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Toward A Bettor Future

A U.S. government betting pool for future terrorism events is gone, but predictive markets are here to stay

6 min read

8 August 2003—The hue and cry over the Policy Analysis Market, a recently revealed and quickly canceled U.S. Department of Defense research plan to use a futures market to help it predict terrorism events, has obscured a couple of important facts. Similar markets have been used for years to predict everything from the next U.S. president to the toppling of Saddam Hussein, and generally they have had excellent track records.

The Policy Analysis Market, or PAM as it’s funding parent, the Defense Advanced Research Projects Agency (Darpa; Arlington, Va.) calls it, has been taken too seriously by some and perhaps not seriously enough by others. Quickly quashed after a drumfire of disdain from the U.S. Congress, the idea of a terrorism futures market reappeared in civilian form as the American Action Market [http://www.americanactionmarket.org]. But that Web site, despite being taken at face value by media outlets like Wired News, could be merely a parody of PAM. Evidence points to connection to the creators of a well-known political spoof site, gatt.org.

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Why Functional Programming Should Be the Future of Software Development

It’s hard to learn, but your code will produce fewer nasty surprises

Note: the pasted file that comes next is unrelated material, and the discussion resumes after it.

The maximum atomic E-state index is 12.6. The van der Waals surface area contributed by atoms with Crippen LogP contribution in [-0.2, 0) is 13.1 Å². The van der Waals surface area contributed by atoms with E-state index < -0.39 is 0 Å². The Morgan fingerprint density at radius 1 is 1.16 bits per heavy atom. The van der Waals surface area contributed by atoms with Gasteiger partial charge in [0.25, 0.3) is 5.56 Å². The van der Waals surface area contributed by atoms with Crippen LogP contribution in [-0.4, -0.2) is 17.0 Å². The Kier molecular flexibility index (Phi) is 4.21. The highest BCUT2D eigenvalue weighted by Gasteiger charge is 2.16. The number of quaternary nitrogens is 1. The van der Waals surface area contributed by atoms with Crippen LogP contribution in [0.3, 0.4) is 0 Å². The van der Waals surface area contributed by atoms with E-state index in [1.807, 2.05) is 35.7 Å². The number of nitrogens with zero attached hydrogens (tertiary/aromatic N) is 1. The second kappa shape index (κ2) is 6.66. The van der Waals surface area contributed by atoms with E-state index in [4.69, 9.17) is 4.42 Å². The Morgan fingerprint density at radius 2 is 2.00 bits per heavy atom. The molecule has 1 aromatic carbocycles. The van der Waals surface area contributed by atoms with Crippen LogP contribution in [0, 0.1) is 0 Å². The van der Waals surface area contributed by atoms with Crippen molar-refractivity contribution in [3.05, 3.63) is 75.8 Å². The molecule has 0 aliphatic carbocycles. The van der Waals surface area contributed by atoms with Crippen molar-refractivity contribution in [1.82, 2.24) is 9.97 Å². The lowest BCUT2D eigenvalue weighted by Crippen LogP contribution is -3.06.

11 min read
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A plate of spaghetti made from code
Shira Inbar
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You’d expectthe longest and most costly phase in the lifecycle of a software product to be the initial development of the system, when all those great features are first imagined and then created. In fact, the hardest part comes later, during the maintenance phase. That’s when programmers pay the price for the shortcuts they took during development.

So why did they take shortcuts? Maybe they didn’t realize that they were cutting any corners. Only when their code was deployed and exercised by a lot of users did its hidden flaws come to light. And maybe the developers were rushed. Time-to-market pressures would almost guarantee that their software will contain more bugs than it would otherwise.

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